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There are 117 articles matching your criteria. Below are results 41 through 50.
  
First Song by Ben van Dijk: A Review 
With the release of his second solo CD, Dutch virtuoso Ben van Dijk plumbs the darkest and deepest depths of music for bass trombone. Richly expressive playing illuminates the way for the listener to follow.

 

Fishleather Jacket: A Review 

One aspect of jazz that often lacks the genre’s requisite creativity is instrumentation. Trumpet, sax, trombone, piano, bass, drums, and guitar seem to have the jazz world’s instrumental preferences locked up. A euphonium is rarely seen even in the depths of a large jazz ensemble, much less out in front of a quartet. This is only one of the reasons that jazz euphoniumist Tom Ball’s independently released Fishleather Jacket is so fresh and rewarding.

 

Gallery: A Review 
McKee's first album as a leader, is a long overdue chance for the listener to not only hear McKee stretch out and play some very well crafted improvisations, but also enjoy McKee's formidable skills as a composer/arranger.

 

Get 2 It: A Review 
Eubanks' most recent CD release, "Get 2 It," is unquestionably the best recorded example to date of the acoustic-electronic fusion that he has so successfully pioneered.

 

Gorgon: A Review 
This is an outstanding recording that will appeal not only to trombonists but to the musical public at large. That the Trombone Concerto is included in the package and that it is a Pulitzer Prize winner played beautifully by one of the world's great trombonists can only enhance the cause of the solo trombone generally. We owe a great deal to Christopher Rouse, to Joe Alessi, and to the Colorado Symphony with its fine conductor, Marin Alsop. The least we can do is buy the record.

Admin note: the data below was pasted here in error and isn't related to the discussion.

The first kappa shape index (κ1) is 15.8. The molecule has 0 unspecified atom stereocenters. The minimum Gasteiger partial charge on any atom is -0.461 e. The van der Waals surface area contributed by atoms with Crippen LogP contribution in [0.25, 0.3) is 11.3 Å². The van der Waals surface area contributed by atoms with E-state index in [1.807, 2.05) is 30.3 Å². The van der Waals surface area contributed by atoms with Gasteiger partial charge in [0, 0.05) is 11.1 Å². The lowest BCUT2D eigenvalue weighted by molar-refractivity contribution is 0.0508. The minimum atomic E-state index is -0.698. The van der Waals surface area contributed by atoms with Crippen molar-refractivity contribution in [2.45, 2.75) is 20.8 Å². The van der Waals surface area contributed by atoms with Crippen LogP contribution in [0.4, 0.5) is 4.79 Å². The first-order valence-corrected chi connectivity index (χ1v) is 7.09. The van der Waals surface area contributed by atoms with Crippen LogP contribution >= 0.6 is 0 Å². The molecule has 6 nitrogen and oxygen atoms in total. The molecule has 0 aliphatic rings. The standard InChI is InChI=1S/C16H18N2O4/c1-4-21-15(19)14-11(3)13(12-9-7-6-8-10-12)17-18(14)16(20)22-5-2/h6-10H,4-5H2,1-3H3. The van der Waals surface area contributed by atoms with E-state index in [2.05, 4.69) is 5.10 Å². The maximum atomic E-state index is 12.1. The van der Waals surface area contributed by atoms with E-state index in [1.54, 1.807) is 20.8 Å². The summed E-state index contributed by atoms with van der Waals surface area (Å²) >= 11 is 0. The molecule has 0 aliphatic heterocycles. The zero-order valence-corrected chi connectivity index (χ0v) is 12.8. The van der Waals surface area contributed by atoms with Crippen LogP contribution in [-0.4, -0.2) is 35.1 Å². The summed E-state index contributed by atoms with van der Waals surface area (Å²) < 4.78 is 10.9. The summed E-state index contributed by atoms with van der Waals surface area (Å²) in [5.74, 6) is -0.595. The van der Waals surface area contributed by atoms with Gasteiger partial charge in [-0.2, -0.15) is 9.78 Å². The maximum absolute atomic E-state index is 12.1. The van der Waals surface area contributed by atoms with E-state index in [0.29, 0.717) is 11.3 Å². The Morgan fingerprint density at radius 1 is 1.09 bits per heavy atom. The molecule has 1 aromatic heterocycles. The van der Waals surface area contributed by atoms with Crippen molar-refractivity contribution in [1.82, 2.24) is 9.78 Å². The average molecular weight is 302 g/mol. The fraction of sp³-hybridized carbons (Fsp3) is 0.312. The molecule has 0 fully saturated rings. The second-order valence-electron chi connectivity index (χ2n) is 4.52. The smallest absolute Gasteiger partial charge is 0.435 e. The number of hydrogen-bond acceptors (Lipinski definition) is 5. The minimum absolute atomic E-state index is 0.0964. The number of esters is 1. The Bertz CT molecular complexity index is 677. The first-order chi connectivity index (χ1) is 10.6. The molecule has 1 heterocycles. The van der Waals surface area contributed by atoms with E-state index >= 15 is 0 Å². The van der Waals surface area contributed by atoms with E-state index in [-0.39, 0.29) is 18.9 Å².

Grand Chorus in Dialogue and Praise to the Lord, the Almighty: A Review 
Arranged for ten-part trombone choir, both of these arrangements by Gary Bricault provide the ensemble and conductor with a number of musical challenges that once met will yield to a satisfying musical experience.

 

Harlequin for Bass Trombone and Piano: A Review 
Considering the complexities of this work and Lipkis' own allusions to programmatic content, the fact that Warwick hasn't bothered to include explanatory notes is inexcusable. If you are in the mood for a real challenge, this work will offer plenty of them, both technically and musically.

 

Heart Disc: A Review 

Trombonist Robert Bachner is not a well known name among jazz fans in the United States. With his debut CD, Heart Disc, American jazz fans will finally have the opportunity to hear Bachner’s music without needing to travel to his native Austria. In addition to Bachner’s very compelling trombone playing and composition his sidemen all deserve mention as important contributors to Heart Disc. Christian Maurer (saxophones), Reinhard Micko (piano), Uli Langthaler (bass), and Christian Salfellner (drums) play very expressively and interact extraordinarily well with each other on this project.

 

Home Cookin’ Fer Young ‘Uns: A Review 
Willey does an excellent job of incorporating idiomatic jazz rhythms in a way that is attainable by “young ‘uns.” The rhythms, although notextremely complex, represent common syncopations found in standard jazz music that are sure to challenge the young, student without being overwhelming in difficulty. The duets could be a lesson assignment for a young high school student, or appropriate sight reading material for advanced high school students or early college students.

 

Homecoming by John Jensen: A Review 
Musicians often get together with friends for a jam session, and later think, “We should have recorded that!” John Jensen did record it.

 



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